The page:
MGM Grand | Those looking for a typical Las Vegas experience will also be impressed by rooms at the MGM Grand, starting at $49/night. Usually the best deals are available last-minute!
If you’re equipped for an outdoor adventure, there’s also some really fantastic free camping within spitting distance of Red Rock Canyon:
Our favourite boondocking spot was along the Joshua Tree-covered Lovell Canyon Road (also marked on the map below), but check out camping apps like iOverlander for additional free and paid options in the area.
Just outside the park, there’s also the developed Red Rock Canyon Campground charging $20/night; although I didn’t stay here myself, there were enough negative reviews to put me off (mostly in relation to being farther away and less convenient than expected).
Packing list for Red Rock Canyon
Although this is not intended to be a fully comprehensive packing list, here are some absolute essentials to pack for your day exploring Red Rocks:
Water bottle | Plan to carry a couple of litres in the car and on longer hikes, as there is no water available past the visitor centre and it can get HOT; this is an awesome bottle with a built-in filter
Snacks | To maximise time exploring, you need to pack food for snacks and lunch, as there is nothing available inside the park; if you plan to picnic, it can also be great to bring compact camping chairs like these awesome REI Flexlite Camp Chairs and a small table
Camera (+ tripod if you’re trying to capture sunrise and sunset shots)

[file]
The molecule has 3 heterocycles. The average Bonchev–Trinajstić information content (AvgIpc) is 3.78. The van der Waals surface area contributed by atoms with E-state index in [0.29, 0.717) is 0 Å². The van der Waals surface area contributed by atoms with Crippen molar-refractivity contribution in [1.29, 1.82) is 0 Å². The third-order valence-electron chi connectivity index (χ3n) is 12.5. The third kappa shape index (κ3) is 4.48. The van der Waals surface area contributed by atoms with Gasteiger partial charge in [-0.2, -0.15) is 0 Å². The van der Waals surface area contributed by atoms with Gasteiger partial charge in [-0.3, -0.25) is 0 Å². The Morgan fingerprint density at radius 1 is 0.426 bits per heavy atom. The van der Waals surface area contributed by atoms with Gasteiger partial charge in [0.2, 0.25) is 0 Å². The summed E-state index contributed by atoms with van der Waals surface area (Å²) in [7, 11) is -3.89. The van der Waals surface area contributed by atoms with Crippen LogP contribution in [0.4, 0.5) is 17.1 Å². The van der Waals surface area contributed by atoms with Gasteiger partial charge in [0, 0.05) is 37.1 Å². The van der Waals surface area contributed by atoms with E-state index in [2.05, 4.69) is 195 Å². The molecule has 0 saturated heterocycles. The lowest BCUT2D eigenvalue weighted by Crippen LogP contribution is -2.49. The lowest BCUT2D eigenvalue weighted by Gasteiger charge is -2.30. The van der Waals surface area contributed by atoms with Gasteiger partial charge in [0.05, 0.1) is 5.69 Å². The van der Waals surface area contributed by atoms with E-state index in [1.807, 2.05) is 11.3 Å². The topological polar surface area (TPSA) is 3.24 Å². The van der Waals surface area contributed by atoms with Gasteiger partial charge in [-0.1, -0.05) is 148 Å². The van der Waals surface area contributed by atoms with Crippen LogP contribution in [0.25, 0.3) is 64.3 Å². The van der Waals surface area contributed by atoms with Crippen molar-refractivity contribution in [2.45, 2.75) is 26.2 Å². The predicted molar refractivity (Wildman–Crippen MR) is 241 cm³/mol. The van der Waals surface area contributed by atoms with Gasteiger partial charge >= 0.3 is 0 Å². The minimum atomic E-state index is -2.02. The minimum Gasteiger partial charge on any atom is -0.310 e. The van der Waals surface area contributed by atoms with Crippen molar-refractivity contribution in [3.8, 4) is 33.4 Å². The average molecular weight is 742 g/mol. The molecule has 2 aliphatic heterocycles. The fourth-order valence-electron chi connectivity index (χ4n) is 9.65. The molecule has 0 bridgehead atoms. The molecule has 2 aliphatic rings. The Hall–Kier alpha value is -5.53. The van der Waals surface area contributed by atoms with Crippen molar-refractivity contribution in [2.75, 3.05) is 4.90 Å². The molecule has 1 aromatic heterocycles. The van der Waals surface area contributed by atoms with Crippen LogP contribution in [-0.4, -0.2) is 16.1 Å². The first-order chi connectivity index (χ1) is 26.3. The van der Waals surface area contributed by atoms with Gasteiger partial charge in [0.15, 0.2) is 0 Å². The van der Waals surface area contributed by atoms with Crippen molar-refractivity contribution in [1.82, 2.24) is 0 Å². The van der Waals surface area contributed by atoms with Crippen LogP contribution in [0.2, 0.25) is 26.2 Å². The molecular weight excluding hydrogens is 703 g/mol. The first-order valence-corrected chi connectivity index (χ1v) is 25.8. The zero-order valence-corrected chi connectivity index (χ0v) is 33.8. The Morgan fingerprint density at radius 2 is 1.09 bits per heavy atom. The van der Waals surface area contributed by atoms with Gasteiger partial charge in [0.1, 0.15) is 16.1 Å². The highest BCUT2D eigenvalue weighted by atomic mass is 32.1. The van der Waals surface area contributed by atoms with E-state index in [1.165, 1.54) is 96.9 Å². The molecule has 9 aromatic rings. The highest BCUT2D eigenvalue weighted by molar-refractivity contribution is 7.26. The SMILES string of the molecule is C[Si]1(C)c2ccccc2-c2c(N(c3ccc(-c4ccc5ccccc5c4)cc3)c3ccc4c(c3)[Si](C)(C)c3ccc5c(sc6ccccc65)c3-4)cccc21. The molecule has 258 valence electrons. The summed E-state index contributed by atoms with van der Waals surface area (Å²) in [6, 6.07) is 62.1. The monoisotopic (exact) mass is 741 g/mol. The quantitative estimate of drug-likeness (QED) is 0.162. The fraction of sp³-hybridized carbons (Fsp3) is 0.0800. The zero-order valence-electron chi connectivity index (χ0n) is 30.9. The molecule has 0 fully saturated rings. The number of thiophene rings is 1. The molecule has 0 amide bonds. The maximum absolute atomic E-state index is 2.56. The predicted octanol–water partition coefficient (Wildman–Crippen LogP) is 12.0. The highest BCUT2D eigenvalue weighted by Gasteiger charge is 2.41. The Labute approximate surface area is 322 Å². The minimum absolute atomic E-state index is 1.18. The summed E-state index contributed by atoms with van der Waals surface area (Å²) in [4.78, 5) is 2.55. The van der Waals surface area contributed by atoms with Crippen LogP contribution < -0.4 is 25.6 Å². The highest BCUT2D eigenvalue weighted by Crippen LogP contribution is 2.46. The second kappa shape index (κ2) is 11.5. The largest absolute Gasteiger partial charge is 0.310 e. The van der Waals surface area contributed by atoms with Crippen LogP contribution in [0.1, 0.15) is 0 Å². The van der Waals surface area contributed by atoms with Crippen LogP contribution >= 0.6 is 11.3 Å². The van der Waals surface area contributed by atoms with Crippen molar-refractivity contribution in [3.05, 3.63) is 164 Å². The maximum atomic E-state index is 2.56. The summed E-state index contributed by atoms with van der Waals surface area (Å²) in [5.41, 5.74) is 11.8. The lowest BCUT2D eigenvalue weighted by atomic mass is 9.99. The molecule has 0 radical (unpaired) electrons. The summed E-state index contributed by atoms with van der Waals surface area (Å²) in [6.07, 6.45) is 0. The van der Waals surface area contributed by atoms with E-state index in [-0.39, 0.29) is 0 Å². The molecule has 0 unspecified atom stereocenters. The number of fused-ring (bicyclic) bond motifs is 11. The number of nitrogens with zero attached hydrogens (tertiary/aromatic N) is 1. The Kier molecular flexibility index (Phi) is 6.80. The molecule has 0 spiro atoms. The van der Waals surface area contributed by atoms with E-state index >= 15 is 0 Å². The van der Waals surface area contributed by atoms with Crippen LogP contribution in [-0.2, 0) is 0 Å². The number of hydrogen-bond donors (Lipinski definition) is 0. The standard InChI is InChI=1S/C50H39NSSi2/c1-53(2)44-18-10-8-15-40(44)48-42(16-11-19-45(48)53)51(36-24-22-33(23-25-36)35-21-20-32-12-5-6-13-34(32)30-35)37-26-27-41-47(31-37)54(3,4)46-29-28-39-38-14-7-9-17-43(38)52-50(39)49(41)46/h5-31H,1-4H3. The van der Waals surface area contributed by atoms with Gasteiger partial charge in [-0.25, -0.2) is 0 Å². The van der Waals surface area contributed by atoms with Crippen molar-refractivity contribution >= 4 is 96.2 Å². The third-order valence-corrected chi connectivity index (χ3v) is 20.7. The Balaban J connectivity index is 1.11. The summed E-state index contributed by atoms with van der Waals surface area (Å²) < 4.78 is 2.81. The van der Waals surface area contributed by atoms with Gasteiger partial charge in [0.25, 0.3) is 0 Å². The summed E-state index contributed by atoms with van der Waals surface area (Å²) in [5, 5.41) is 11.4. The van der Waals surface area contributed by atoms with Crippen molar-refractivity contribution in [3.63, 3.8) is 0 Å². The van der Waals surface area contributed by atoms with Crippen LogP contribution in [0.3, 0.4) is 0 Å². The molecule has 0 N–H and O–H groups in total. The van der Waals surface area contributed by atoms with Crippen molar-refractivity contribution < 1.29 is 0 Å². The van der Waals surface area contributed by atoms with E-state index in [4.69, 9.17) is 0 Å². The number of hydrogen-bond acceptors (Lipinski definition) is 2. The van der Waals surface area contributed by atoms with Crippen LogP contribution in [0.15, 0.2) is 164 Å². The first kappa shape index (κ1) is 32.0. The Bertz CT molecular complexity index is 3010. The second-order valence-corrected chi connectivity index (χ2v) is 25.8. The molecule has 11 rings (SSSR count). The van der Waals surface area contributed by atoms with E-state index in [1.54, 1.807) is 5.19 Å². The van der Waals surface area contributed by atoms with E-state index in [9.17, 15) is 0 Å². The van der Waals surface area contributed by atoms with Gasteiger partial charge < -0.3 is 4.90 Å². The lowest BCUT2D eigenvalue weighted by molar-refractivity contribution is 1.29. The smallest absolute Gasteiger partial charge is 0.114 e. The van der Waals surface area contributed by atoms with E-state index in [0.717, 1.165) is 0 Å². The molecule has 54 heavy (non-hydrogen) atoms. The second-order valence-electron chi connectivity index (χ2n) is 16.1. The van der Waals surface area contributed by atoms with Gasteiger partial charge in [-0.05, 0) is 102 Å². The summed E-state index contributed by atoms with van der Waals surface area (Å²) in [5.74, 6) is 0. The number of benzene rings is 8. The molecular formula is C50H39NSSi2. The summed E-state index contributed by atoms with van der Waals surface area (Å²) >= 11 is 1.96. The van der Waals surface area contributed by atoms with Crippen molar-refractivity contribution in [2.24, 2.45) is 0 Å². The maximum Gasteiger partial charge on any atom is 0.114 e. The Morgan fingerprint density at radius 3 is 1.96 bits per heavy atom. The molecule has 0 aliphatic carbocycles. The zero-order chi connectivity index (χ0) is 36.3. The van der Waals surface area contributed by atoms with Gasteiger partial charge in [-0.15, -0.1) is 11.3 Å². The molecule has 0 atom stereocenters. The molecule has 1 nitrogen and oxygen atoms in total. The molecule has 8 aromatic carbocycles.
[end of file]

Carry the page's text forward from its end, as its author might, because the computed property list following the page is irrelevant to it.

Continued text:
Emergency communication | As there is limited reception in Red Rocks, it’s always a good idea to carry a PLB or other emergency beacon/sat phone for off-trail adventures; I love my Garmin In-Reach Mini
Hat | I wore my Akubra Traveller through Red Rocks and loved the sun coverage (not to mention all the compliments!); this is an Australian-made hat, but you can find it online at select retailers in the US and it is SO worth the money
Boots or sturdy walking shoes | You can explore most of Red Rocks in sturdy walking or hiking shoes, but I personally prefer boots when scrambling and did most of the activities on this itinerary (except actual climbing) in my square-toe 1306 Blundstones (also from Australia, but available in limited styles online in the US)
Layers! | In autumn, spring, or winter, it is absolutely essential to have lots of layers, as temperatures can vary widely from early morning to mid afternoon; I always pack a down jacket, mountain jacket, fleece jumper just to be safe!
*1-day Red Rock Canyon itinerary
The following Red Rocks itinerary leads you around the Scenic Drive, a 13mi loop branching off the 159 that hosts a majority of the park’s most popular trails, viewpoints, and climbing crags— and since this road is one-way, there’s no option to backtrack without driving the loop a second time, so it really pays to be organised on your visit!
Travelling from Las Vegas, you’ll take a left onto this horseshoe road at the entrance/visitor centre and, after paying your fee, slowly make your way around, stopping to hike and scramble at a variety of spectacular spots. Whether you complete all of these hikes in a single day or spread them out over a longer visit, you’re guaranteed to fall in love with Red Rocks!